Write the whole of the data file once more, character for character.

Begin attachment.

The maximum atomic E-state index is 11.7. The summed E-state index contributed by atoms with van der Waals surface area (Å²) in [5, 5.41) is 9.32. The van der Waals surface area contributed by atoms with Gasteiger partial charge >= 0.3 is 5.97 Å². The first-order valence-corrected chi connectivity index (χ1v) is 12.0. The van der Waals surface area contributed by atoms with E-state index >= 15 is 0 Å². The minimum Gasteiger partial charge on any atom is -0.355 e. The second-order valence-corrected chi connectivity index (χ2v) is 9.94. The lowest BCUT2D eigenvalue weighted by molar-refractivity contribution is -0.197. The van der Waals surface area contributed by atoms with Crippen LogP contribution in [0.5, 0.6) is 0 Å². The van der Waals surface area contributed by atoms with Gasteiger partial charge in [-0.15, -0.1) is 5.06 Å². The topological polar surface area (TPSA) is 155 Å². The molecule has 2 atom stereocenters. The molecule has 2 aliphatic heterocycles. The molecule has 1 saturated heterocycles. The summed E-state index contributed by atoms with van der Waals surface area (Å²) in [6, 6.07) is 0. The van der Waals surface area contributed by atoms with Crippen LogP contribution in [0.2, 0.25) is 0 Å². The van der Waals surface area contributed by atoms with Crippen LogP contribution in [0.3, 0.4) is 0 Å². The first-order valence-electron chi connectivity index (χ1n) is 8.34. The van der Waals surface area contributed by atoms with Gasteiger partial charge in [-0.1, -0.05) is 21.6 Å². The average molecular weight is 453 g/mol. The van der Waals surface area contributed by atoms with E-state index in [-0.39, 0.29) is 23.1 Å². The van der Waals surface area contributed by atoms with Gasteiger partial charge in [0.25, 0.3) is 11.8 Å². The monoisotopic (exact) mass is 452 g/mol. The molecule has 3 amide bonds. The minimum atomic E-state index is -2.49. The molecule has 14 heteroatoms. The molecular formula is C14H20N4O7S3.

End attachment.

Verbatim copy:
The maximum atomic E-state index is 11.7. The summed E-state index contributed by atoms with van der Waals surface area (Å²) in [5, 5.41) is 9.32. The van der Waals surface area contributed by atoms with Gasteiger partial charge >= 0.3 is 5.97 Å². The first-order valence-corrected chi connectivity index (χ1v) is 12.0. The van der Waals surface area contributed by atoms with E-state index >= 15 is 0 Å². The minimum Gasteiger partial charge on any atom is -0.355 e. The second-order valence-corrected chi connectivity index (χ2v) is 9.94. The lowest BCUT2D eigenvalue weighted by molar-refractivity contribution is -0.197. The van der Waals surface area contributed by atoms with Crippen LogP contribution in [0.5, 0.6) is 0 Å². The van der Waals surface area contributed by atoms with Gasteiger partial charge in [-0.15, -0.1) is 5.06 Å². The topological polar surface area (TPSA) is 155 Å². The molecule has 2 atom stereocenters. The molecule has 2 aliphatic heterocycles. The molecule has 1 saturated heterocycles. The summed E-state index contributed by atoms with van der Waals surface area (Å²) in [6, 6.07) is 0. The van der Waals surface area contributed by atoms with Crippen LogP contribution in [0.2, 0.25) is 0 Å². The van der Waals surface area contributed by atoms with Crippen LogP contribution in [0.3, 0.4) is 0 Å². The first-order valence-electron chi connectivity index (χ1n) is 8.34. The van der Waals surface area contributed by atoms with Gasteiger partial charge in [-0.1, -0.05) is 21.6 Å². The average molecular weight is 453 g/mol. The van der Waals surface area contributed by atoms with E-state index in [-0.39, 0.29) is 23.1 Å². The van der Waals surface area contributed by atoms with Gasteiger partial charge in [0.25, 0.3) is 11.8 Å². The monoisotopic (exact) mass is 452 g/mol. The molecule has 3 amide bonds. The minimum atomic E-state index is -2.49. The molecule has 14 heteroatoms. The molecular formula is C14H20N4O7S3.